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Navy Targets AIDS In African Militaries

By Gerry J. Gilmore
American Forces Press Service

WASHINGTON, April 26, 2001 – The U.S. Navy is taking the lead in a DoD effort that is helping to combat the spread of AIDS within the ranks of the militaries of several African nations.

The Naval Health Research Center in San Diego has been sending medical teams to sub-Saharan Africa since October as part of a two-year anti-AIDS initiative, said Cmdr.  Richard A. Shaffer, manager of DoD's component of the Leadership and Investment in Fighting an Epidemic Program.

The teams are tasked to assist with HIV prevention programs in African militaries with ties to DoD, Shaffer said. Countries currently involved are South Africa, Botswana,  Angola, Kenya, Benin, Zambia, Lesotho, Ghana, Ethiopia and Nigeria, he said, adding other countries may join.

Other U.S. organizations involved with LIFE initiatives include the Agency for International Development, the Department of Health and Human Services, the Centers for Disease Control and Prevention, and the Health Resources and Services Administration, naval researchers said.

In fiscal 2000, the LIFE program provided $100 million in U.S. support for HIV/AIDS prevention, care and treatment in sub-Saharan Africa and India, according to the naval center. DoD has received about $10 million to combat AIDS in African militaries.

In some African countries, as many as a third of the military personnel may be infected with HIV, Shaffer said. DoD personnel are assisting many of those militaries in meeting the following objectives:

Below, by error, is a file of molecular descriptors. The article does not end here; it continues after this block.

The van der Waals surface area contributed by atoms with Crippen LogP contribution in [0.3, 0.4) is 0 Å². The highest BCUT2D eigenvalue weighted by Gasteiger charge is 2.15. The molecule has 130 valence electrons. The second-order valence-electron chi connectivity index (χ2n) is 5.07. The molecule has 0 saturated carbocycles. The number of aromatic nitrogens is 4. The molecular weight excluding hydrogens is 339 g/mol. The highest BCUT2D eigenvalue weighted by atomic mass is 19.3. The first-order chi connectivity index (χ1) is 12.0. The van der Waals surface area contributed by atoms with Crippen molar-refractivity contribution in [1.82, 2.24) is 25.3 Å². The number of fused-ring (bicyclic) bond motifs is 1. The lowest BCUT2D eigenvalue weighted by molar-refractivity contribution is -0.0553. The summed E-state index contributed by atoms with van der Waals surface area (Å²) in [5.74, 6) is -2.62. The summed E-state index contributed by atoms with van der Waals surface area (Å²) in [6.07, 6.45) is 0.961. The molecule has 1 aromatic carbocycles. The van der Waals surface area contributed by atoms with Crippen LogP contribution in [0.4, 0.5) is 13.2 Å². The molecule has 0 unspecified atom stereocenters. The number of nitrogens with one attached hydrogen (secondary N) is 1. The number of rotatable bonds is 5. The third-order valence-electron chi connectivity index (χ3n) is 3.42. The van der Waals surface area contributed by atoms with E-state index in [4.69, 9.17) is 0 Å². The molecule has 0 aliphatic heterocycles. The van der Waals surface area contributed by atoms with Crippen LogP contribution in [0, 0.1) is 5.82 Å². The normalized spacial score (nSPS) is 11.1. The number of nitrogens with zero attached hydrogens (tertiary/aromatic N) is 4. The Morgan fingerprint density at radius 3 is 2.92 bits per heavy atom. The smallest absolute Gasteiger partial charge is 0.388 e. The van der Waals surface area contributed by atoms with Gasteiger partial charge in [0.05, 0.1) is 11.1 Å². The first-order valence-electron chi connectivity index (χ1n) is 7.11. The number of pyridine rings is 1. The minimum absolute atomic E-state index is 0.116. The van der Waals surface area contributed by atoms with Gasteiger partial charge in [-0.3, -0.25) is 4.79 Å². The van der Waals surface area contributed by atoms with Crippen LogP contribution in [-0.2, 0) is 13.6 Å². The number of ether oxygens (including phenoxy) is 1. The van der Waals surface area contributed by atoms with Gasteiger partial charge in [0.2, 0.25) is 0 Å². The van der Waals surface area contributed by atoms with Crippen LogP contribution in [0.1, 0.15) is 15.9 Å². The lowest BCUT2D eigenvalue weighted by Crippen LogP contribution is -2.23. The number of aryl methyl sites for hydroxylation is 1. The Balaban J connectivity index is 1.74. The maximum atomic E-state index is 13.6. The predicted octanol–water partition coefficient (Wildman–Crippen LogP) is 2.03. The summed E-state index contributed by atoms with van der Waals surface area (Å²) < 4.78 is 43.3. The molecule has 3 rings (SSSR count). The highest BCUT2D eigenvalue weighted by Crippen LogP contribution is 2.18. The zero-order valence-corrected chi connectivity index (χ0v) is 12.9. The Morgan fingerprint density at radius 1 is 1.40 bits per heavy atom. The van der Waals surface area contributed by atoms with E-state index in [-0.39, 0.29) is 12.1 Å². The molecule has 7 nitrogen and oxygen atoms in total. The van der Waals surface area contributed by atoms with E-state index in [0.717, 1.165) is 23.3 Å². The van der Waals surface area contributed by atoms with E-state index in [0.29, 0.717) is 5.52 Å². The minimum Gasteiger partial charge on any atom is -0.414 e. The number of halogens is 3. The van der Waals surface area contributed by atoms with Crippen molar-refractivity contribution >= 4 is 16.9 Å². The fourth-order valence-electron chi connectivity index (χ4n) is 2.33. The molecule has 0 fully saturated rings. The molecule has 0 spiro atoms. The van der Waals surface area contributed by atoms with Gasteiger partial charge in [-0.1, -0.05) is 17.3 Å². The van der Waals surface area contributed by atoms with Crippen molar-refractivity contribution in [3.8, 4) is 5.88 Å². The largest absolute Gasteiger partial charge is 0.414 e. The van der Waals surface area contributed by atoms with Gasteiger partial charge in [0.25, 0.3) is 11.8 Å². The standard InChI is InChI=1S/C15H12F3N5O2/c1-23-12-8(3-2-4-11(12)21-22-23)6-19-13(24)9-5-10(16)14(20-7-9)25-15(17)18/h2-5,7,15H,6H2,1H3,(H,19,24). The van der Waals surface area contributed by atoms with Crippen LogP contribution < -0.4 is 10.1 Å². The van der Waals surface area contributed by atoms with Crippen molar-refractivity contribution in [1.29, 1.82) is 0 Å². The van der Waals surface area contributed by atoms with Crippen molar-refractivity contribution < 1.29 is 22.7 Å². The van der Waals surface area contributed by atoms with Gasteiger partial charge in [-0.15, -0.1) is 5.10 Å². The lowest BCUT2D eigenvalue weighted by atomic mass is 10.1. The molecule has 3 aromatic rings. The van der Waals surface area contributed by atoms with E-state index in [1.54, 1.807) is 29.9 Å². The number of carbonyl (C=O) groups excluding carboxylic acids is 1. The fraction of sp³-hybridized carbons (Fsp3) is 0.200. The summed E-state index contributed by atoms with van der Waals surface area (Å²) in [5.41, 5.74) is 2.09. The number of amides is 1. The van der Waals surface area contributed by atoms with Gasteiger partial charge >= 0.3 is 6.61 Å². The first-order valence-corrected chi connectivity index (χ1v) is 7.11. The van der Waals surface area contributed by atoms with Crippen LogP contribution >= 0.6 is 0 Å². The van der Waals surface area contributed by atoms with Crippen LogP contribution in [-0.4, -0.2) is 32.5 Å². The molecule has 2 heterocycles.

o Establish HIV/AIDS-specific policies for military personnel;

o Adapt and provide HIV prevention programs;

o Train military personnel to implement, maintain and evaluate HIV prevention programs;

o Provide information/training to change high-risk HIV attitudes and behaviors among military personnel;

o Integrate and make use of other U.S. government programs and those managed by allies and the United Nations.

Acquired immunodeficiency syndrome, or AIDS, is caused from infection by the human immunodeficiency virus, according to the CDC. More than 430,000 Americans have died from AIDS since the disease was discovered in the late 1970s.

Awareness and prevention campaigns, combined with the availability of medications that retard the effects of the disease, have slowed the spread of AIDS and reduced the numbers of related deaths in the United States in recent years, the CDC notes.

 However, the U.S. State Department estimates that almost 14 million people worldwide have died of AIDS, and that more than 95 percent of people with HIV live in developing nations. Ninety-percent of children orphaned by the AIDS epidemic, for example, live in sub-Saharan Africa.

 Secretary of State Colin L. Powell, speaking to news correspondents during a Feb. 4 interview, noted: "AIDS is a national security problem; it's an economic problem; it is a devastating problem, especially in Africa, in sub-Saharan Africa. Millions of people are at risk.

 "… And this creates a major problem for Africa and other parts of the world where AIDS is spreading. So it is a pandemic and it requires our attention," he said.

 DoD also sees AIDS as a global humanitarian issue that impacts U.S. security interests, Shaffer said. 

 "If you are concerned about (international) stability … and about militaries actually being capable for not just defending their own borders, but (also) peacekeeping operations, then you want to make sure that they don't have big problems with a disease such as HIV," he concluded.

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